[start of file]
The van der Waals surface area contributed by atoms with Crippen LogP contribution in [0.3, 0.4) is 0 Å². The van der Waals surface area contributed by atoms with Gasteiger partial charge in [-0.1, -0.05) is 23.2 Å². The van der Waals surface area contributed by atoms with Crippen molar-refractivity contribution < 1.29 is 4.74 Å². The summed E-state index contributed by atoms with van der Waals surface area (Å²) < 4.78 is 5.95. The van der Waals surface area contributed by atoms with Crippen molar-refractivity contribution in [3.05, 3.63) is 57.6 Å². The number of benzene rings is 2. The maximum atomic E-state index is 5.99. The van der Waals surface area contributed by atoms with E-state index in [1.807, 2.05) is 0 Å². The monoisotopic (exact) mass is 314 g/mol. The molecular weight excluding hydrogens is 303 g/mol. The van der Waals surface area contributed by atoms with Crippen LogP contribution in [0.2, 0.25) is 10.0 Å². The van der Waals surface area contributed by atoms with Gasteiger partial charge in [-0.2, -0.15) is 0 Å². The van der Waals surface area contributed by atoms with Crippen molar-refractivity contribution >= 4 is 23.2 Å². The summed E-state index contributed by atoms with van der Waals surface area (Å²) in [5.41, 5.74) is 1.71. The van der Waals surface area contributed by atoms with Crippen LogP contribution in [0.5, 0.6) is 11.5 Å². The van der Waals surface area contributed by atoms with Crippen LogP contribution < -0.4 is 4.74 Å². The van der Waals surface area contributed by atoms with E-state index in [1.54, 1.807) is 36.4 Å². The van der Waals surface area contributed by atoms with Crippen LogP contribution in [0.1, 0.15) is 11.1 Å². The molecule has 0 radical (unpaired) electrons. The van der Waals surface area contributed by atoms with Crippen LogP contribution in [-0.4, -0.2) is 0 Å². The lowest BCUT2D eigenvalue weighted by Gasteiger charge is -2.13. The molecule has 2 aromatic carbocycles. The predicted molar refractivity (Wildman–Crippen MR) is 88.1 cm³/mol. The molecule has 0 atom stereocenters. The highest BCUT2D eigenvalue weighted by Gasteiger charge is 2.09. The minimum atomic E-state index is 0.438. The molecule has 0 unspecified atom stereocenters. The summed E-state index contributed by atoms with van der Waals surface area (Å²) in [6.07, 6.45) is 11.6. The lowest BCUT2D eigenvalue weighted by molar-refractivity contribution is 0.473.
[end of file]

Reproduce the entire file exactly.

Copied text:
The van der Waals surface area contributed by atoms with Crippen LogP contribution in [0.3, 0.4) is 0 Å². The van der Waals surface area contributed by atoms with Gasteiger partial charge in [-0.1, -0.05) is 23.2 Å². The van der Waals surface area contributed by atoms with Crippen molar-refractivity contribution < 1.29 is 4.74 Å². The summed E-state index contributed by atoms with van der Waals surface area (Å²) < 4.78 is 5.95. The van der Waals surface area contributed by atoms with Crippen molar-refractivity contribution in [3.05, 3.63) is 57.6 Å². The number of benzene rings is 2. The maximum atomic E-state index is 5.99. The van der Waals surface area contributed by atoms with E-state index in [1.807, 2.05) is 0 Å². The monoisotopic (exact) mass is 314 g/mol. The molecular weight excluding hydrogens is 303 g/mol. The van der Waals surface area contributed by atoms with Crippen LogP contribution in [0.2, 0.25) is 10.0 Å². The van der Waals surface area contributed by atoms with Gasteiger partial charge in [-0.2, -0.15) is 0 Å². The van der Waals surface area contributed by atoms with Crippen molar-refractivity contribution >= 4 is 23.2 Å². The summed E-state index contributed by atoms with van der Waals surface area (Å²) in [5.41, 5.74) is 1.71. The van der Waals surface area contributed by atoms with Crippen LogP contribution in [0.5, 0.6) is 11.5 Å². The van der Waals surface area contributed by atoms with Crippen LogP contribution < -0.4 is 4.74 Å². The van der Waals surface area contributed by atoms with E-state index in [1.54, 1.807) is 36.4 Å². The van der Waals surface area contributed by atoms with Crippen LogP contribution in [0.1, 0.15) is 11.1 Å². The molecule has 0 radical (unpaired) electrons. The van der Waals surface area contributed by atoms with Crippen LogP contribution in [-0.4, -0.2) is 0 Å². The lowest BCUT2D eigenvalue weighted by Gasteiger charge is -2.13. The molecule has 2 aromatic carbocycles. The predicted molar refractivity (Wildman–Crippen MR) is 88.1 cm³/mol. The molecule has 0 atom stereocenters. The highest BCUT2D eigenvalue weighted by Gasteiger charge is 2.09. The minimum atomic E-state index is 0.438. The molecule has 0 unspecified atom stereocenters. The summed E-state index contributed by atoms with van der Waals surface area (Å²) in [6.07, 6.45) is 11.6. The lowest BCUT2D eigenvalue weighted by molar-refractivity contribution is 0.473.